One of the most exciting characters for me, though, was super fast Makkari, played by hard of hearing actress Lauren Ridloff – a case in point, that having a disability need not stop someone being a superhero.

In 2014, James Gunn’s Guardians of the Galaxy franchise brought us some bursts of ethnic mixes, but Eternals gives a somewhat equal footing and screen time to these characters of colour.

Greek mythology, which is also predominant in Eternals, has a lot of parallels with ancient myths that I was weaned on, as Hinduism is my ancestral religion. The character of Thena (essayed to perfection by Angelina Jolie) is like Hindu Goddess Durga who uses her feminine energy, her ‘shakthi’ to conjure up weapons from the Gods to fight evil.

My Celebrity Life –
One of the most exciting characters for me was super fast Makkari (Picture: Marvel Studios)

Watching this come to life in a way I’ve never seen the Goddesses depicted in cinema was a huge deal for me, as I’ve always craved to see empowered women on screen, and Hindu Goddesses for me have been just this – women who battled for justice and did it with style, just like the women in Eternals.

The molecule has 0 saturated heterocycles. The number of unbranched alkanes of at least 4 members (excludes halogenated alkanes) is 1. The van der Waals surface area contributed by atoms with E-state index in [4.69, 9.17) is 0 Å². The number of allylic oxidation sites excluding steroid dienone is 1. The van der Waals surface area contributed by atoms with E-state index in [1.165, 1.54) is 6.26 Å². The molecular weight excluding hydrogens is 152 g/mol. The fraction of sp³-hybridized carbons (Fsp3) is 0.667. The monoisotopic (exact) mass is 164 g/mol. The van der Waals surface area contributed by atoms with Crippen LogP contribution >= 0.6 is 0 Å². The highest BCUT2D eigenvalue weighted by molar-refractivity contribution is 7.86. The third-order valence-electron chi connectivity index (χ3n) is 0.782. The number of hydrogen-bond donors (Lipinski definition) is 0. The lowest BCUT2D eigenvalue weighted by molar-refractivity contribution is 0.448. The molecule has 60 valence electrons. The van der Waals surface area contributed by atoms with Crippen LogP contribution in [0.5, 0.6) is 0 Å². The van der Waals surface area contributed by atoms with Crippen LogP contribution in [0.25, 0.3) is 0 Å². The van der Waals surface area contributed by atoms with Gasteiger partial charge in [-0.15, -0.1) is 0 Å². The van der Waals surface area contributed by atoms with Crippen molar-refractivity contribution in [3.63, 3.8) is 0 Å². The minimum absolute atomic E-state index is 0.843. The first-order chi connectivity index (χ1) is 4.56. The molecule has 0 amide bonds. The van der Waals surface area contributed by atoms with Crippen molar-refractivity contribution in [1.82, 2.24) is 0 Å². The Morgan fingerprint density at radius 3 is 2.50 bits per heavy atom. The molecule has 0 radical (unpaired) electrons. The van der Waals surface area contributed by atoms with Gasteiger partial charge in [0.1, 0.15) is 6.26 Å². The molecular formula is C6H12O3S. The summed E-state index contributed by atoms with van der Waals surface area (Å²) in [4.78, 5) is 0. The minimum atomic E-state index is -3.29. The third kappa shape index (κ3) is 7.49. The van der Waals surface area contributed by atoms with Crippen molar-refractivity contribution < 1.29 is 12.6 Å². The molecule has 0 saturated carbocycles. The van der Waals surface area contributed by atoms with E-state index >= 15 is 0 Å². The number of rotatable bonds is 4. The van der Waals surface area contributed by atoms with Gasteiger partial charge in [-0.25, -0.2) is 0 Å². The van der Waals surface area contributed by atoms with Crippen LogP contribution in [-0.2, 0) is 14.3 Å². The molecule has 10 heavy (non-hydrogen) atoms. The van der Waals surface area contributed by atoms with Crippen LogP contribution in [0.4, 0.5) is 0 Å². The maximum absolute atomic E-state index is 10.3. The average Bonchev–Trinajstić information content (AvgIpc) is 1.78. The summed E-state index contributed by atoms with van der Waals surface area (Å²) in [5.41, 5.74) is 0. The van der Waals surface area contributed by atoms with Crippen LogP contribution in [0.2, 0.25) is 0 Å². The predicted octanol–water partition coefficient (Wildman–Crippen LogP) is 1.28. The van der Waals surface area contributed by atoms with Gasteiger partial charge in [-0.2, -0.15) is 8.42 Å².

Wielding the first South Asian superhero in a Hollywood film, too, Eternals gives us Pakistani-American actor Kumail Nanjiani playing Kingo.

My heart swelled with pride seeing Nanjiani dressed up in Pakistani traditional wear at Eternals world premiere, and eating biryani at Darjeeling Express when he was in London for the UK premiere. He’s boldly championing his roots, and I’m here for it.

It’s not the first time a superhero franchise has moved to a more diverse cast, though. Black Panther (2018) was a rousing success, showing that audiences were keen on such stories and that they wielded box office clout.

I went to see Black Panther five times in the cinema, and seeing a technologically-advanced slice of Africa, and not the poverty porn that’s usually pushed upon viewers, was a welcome change.

The making of Eternals is a big stride for representation, and like when my British Nigerian niece wanted to become a scientist after seeing Shuri in Black Panther, this idea that a child can see themselves in mainstream culture really holds – it impacts their future choices, and also builds up their self esteem, to see that they too can do big things.

With Eternals, Marvel plugged a lot of gaps from the past as they have taken the chance of changing characters from comic books to fit a more wide model of how the world looks. Building on this can only be a good thing, and showcasing marginalised, underrepresented people is essential going forward, as we are just beginning to scratch the surface of diversity in the mainstream.

My wish is to see conscious casting, and also care taken when writing characters, by investing in diverse writers rooms, and casting fantastic multicoloured talent.

The doors are now open, and it’s up to the producers of film and TV to take this to the next level, showing that a superhero can look like you or, finally, like me.



Credit: Original article published here.